America’s highest court refused to hear the former president’s last effort to reverse the outcome of the presidential race.
The U.S. Supreme Court rejected Donald Trump’s final attempt to invalidate results from the Wisconsin leg of the November election.
Several justices that refused to sign their names declared the court would not hear President Trump’s concerns about the integrity of the electoral process in the Badger State.
The former president had accused the Wisconsin Elections Commission of unconstitutionally extending absentee voting due to the Chinese Communist Party (CCP) Virus.
He also maintained Wisconsin election officials had violated state law through setting up “unauthorized, illegal” absentee voting drop boxes and permitting poll workers to correct absentee ballot witness certificates.
Litigation continued even though previous Vice President Mike Pence had already certified the election results and Joe Biden seized the Oval Office.
President Trump believes the lawsuit was important to continue because it might help prevent history from repeating again in the future.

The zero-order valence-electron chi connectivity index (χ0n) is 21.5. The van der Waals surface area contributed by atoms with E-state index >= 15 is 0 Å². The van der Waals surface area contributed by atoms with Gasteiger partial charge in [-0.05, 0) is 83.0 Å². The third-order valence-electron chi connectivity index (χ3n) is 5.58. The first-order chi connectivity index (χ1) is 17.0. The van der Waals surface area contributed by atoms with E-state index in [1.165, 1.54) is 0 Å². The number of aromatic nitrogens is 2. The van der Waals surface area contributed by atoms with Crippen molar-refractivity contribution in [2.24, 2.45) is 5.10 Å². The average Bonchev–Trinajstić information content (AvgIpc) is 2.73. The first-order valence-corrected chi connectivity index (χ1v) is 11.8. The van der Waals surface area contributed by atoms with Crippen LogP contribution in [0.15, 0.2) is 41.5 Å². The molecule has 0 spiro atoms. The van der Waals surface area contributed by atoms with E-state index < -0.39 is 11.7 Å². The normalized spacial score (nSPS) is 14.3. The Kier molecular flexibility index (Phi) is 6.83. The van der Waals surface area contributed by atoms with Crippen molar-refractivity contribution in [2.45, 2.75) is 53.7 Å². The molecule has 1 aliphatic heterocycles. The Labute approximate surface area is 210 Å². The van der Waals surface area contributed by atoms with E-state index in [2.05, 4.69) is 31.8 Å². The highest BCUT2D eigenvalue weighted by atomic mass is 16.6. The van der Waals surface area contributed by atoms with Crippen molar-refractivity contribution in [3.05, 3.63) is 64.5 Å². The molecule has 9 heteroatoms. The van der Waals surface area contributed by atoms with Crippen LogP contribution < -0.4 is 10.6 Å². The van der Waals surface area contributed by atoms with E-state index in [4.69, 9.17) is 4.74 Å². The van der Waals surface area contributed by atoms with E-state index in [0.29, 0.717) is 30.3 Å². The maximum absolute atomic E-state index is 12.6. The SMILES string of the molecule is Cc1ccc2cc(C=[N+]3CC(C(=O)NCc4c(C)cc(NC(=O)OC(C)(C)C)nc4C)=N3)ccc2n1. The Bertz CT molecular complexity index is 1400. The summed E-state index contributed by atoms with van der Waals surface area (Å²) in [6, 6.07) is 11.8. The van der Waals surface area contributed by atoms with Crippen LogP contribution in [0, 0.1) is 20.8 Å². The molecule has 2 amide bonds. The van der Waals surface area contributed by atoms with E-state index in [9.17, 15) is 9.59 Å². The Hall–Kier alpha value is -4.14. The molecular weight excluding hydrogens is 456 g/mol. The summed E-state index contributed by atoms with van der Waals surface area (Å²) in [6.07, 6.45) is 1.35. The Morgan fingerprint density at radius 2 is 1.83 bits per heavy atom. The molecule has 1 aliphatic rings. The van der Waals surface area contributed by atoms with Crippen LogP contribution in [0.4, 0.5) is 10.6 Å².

“The narrow window in which legal disputes may be resolved following a presidential election weighs heavily in favor of applying the ‘capable of repetition’ doctrine to resolve issues capable of reoccurring,” President Trump’s legal team said in court documents obtained by Fox News. “Otherwise, non-legislative state actors may be emboldened in future presidential elections to make even more last-minute changes to state election laws contrary to the electors clause.”
The Biden administration is widely expected to keep pushing for new rules that prevent justices from spending the rest of their working lives serving the Supreme Court.
House Democrats previously introduced a bill to limit Supreme Court justice tenures to just 18 years and prevent the incumbent president from nominating more than two justices each four-year term.
Rep. Ro Khanna (D-Calif.) claimed the changes would help end partisan fighting over which side of the aisle should replace an outgoing judge.
“It would save the country a lot of agony and help lower the temperature over fights for the court that go to the fault lines of cultural issues and is one of the primary things tearing at our social fabric,” he said according to Reuters.
Many Supreme Court justices serve an average of more than 25 years due to rising life expectancies. Some legal academics would rather see a higher turnover of justices, according to Reuters.
Khanna’s solution is to declare justices “senior” after they finish an 18-year term and allow them to continue working in lower courts.
“That is perfectly consistent with their judicial independence and having a lifetime salary and a lifetime appointment,” he said.